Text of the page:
Curated by Marina Moro
at Dovetail, London
22. 07 — 24.07 2022
Toward the center right of the field there is a slight mound, a swelling in the wood delineating a structure extruded at different heights.1 Each stepped layer traces the topography of an excavation. Instead of descending into a subterranean pit, the wooden structure protrudes above ground level in the form of an inverse quarry.
In archaeology, excavation is the exposure, processing and recording of archaeological remains. Excavation unearths objects, the domains of which are determined by an accumulation of sedimentary layers built upon one another according to the passing of time.
In architecture, excavation is the removal of the exposed layer of the earth’s surface to form a level surface on which to build the foundations of a structure to be erected from the ground. This construction functions to create a domain based on the type of activity that will occur within its walls.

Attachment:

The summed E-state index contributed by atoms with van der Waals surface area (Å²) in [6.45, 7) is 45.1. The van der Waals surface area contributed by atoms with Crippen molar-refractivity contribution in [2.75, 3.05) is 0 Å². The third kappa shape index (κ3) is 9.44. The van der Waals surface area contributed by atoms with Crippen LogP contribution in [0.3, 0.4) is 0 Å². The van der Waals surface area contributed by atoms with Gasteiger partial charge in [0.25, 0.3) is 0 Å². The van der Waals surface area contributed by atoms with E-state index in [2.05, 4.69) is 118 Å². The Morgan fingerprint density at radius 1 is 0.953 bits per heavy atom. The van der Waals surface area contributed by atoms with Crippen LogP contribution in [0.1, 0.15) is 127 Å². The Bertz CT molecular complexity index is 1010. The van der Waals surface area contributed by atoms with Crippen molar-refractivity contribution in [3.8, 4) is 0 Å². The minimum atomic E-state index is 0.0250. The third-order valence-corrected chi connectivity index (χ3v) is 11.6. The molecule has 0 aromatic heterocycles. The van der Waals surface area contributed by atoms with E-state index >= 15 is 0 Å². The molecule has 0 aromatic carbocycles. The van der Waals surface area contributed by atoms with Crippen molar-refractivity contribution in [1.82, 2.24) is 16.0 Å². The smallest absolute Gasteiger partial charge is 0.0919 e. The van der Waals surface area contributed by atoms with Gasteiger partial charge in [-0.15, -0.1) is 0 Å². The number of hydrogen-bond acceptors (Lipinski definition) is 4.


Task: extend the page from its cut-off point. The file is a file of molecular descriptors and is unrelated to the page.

In both cases these spatial interventions function as the initial condition through which the raw material of a landscape becomes domain. The wooden structure becomes an architecture of living tissue that expands and contracts with the environment and is given a second life in the structures it becomes. Occupying the thin boundary through which both excavation and construction intersect in the determining of domain, the artworks mimic the action of the whole, decaying from their original material purpose, or constructing a new situation, settling along shifting planes of formative structure.
1. Krauss, Rosalind. “Sculpture in the Expanded Field.” October, vol. 8, 1979 p. 31